Building on recent scholarship on how international counterinsurgency agendas influence local policing (Schrader 2019, Yonucu 2021), and furthering calls for recognising neo-coloniality in criminal justice and penal reform (Ciocchini and Greener 2021, Stambol 2021), especially through southern and critical criminology perspectives (Carrington et al. 2016, Aliverti et al. 2021), this paper evaluates penal reform (specifically, police reform), as it is designed and delivered through Western aid and assistance to postcolonial regimes, such as Pakistan, in pursuance of global and local counterterrorism and counterinsurgency campaigns, or more broadly for ‘better’ or ‘democratic’ governance.

This paper explores how, and to what extent, these donor-led reform agendas have influenced and mobilised changes in law enforcement and public policing in Pakistan. Given that these agendas (shaped by donor and elite recipients’ interests) rarely address social, historical, and political forces and foundations affecting the delivery of policing, I examine their impact on (i) militarised policing practices, (ii) elite patronage network and patron-client relationships, (iii) informal policing practices and behaviours, (iv) and skewed accountability structures. What makes the Pakistan case interesting is a pluralised and fragmented landscape of policing and law enforcement governance and administration, in which neo-colonial agendas find multiple collaborators. Thus, this paper makes a new and critical contribution on how transnational political and economic interests inspire collaborations and partnerships in the sectors of policing and law enforcement.

To do so, this paper evaluates the efforts supported, funded, and led by Western governments (e.g., the US and UK) as well as international organisations (e.g., the World Bank and the Asian Development Bank) in furthering policing and law enforcement reform in Pakistan in the post-Cold War period. It relies upon official documents, government reports, policy reports, and elite interviews conducted with key stakeholders. It explores how international cooperation and partnerships forged to deliver ‘democratic’ governance and policing mechanisms, during a period of growths in transnational policing (Bowling 2009), are operationalised in a non-democratic environment where donor interests and interactions intersect with competing political interests and preferences within a hybrid and pluralised landscape, layered with civilian and military competition.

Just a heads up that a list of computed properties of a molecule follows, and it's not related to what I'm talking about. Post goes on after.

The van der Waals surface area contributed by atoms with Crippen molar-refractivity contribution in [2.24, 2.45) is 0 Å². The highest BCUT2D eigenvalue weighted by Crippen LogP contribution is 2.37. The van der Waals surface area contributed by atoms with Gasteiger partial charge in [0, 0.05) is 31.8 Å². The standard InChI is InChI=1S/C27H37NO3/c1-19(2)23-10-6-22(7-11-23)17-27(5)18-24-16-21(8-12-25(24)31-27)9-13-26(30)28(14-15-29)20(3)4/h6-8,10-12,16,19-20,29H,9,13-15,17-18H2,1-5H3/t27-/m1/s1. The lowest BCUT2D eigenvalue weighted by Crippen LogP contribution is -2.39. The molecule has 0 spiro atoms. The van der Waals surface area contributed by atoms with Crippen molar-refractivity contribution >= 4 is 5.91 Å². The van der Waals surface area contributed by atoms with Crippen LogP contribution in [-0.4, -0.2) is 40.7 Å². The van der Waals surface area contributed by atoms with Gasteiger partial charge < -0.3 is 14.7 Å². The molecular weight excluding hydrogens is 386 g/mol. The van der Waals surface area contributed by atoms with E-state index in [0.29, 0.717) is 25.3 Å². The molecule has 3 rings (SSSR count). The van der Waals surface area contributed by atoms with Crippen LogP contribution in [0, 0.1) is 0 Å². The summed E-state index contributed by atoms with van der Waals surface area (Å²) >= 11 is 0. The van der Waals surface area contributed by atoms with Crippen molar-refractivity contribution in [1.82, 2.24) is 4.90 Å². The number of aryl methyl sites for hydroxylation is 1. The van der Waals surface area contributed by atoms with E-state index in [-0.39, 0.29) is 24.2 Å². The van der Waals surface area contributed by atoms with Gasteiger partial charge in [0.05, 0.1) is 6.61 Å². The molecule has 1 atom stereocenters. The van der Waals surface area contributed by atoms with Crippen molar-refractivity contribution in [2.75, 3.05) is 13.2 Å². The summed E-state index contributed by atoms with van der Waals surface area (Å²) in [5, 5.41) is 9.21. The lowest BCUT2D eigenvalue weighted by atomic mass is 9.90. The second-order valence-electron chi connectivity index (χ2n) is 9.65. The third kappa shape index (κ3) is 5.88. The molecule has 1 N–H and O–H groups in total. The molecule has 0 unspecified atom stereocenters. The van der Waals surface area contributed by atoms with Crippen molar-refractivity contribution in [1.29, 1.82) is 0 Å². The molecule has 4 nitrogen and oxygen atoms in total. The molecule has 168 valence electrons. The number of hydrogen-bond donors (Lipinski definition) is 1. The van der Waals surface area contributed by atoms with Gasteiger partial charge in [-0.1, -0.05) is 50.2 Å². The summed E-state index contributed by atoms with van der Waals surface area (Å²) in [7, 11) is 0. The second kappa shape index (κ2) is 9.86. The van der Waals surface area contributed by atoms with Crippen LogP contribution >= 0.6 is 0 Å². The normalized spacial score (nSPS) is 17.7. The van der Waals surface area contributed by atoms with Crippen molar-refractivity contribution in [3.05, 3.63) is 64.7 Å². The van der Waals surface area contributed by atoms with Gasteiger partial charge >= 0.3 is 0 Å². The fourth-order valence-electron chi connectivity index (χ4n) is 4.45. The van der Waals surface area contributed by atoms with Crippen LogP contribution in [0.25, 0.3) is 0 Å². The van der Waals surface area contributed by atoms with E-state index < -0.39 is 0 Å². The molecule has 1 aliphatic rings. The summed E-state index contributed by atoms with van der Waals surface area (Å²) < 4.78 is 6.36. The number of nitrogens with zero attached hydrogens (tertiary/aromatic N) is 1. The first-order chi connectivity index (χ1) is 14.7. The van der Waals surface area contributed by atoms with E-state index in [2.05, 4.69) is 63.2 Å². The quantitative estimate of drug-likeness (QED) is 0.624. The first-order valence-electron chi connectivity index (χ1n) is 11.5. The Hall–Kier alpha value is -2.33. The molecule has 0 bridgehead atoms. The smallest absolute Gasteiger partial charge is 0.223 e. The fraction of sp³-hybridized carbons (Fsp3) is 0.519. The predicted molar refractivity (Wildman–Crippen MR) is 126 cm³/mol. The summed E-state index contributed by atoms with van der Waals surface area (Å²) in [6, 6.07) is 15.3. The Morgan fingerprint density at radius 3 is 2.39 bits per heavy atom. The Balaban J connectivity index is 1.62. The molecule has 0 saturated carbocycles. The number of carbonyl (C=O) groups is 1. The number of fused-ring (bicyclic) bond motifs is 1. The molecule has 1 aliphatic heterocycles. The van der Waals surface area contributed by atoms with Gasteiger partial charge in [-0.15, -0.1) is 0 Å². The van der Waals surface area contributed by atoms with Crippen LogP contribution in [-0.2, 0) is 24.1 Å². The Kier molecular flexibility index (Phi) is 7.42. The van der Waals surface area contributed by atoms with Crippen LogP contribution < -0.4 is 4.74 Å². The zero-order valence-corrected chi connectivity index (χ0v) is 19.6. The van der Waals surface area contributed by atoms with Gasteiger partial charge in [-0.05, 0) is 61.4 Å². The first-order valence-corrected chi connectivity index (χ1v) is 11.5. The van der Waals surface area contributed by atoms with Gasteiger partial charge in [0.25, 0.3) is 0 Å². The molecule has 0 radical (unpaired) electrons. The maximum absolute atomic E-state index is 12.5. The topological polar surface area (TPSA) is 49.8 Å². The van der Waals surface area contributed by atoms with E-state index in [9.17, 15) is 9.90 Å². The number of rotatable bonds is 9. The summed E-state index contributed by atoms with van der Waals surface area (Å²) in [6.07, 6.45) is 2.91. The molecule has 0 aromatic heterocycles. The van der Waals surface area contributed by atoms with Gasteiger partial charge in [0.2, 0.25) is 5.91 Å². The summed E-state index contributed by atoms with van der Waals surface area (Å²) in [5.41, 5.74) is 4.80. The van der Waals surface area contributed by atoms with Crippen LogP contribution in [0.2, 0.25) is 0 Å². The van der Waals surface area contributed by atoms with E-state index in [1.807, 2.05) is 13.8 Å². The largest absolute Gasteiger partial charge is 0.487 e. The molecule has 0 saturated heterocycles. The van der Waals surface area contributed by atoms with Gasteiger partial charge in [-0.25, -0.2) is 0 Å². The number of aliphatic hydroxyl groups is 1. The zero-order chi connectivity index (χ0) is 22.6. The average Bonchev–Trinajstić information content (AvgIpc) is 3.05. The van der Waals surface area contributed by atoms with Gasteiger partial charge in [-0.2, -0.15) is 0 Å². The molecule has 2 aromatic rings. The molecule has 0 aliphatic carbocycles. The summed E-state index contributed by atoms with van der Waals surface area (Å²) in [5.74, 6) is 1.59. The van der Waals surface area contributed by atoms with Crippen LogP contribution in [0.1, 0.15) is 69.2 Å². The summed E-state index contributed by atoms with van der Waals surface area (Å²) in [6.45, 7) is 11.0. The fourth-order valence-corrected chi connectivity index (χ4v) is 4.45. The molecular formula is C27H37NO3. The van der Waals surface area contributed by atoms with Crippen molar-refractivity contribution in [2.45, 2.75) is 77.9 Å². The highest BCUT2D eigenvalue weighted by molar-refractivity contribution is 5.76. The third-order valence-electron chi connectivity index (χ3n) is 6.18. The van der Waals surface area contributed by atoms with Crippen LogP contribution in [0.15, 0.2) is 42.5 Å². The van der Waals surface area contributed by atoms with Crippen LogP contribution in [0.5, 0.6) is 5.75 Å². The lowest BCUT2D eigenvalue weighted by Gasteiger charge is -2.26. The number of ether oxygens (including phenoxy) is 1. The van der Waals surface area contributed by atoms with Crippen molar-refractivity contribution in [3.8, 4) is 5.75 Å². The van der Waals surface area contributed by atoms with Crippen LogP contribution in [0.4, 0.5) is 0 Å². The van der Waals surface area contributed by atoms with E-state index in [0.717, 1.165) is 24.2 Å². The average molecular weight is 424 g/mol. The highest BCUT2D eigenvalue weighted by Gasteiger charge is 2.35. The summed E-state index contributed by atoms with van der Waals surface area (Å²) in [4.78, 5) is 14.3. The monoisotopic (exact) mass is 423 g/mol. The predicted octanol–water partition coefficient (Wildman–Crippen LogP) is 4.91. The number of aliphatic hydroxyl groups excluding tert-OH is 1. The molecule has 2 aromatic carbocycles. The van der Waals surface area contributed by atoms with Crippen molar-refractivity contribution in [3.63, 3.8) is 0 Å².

Jesse Wozniak

Shaping the State and its People: What Early US and Contemporary Iraqi Police Reveal About the Centrality of Policing to the Modern Capitalist State

Although founded centuries apart and developing in radically different contexts, the new Iraqi national police force bears a striking number of similarities to early American police forces. While some of this can be attributed to the direct role of American advisors in the establishment of Iraqi police forces, the similarities run far deeper than what could be directly transmitted by foreign trainers and advisors. Indeed, a side-by-side comparison of the development of the two forces, in everything from how they are trained to how they are paid to how they operate publicly to the discourses they employ to justify their actions to how they are received by the public presents an almost mirror image. These marked similarities suggest something almost inherent in the development of policing regimes, pointing to fundamental aspects of how policing is enacted in the modern era and the role it plays in the consolidation and maintenance of state power. Policing regimes have been integral to the modern state’s assertion of sovereignty over issues of law and social order, and as such, play a central role in attempts to construct hegemonic order.

[1] Indigène was an offensive colonial term used to designate indigenous Algerians. ANOM. 1 F 119. Maire de la Ville d’Alger. « Note sur les Marchands Ambulants. » [Undated, likely 1940].

For assistance, please contact jgo34@uchicago.edu or hennam@uchicago.edu.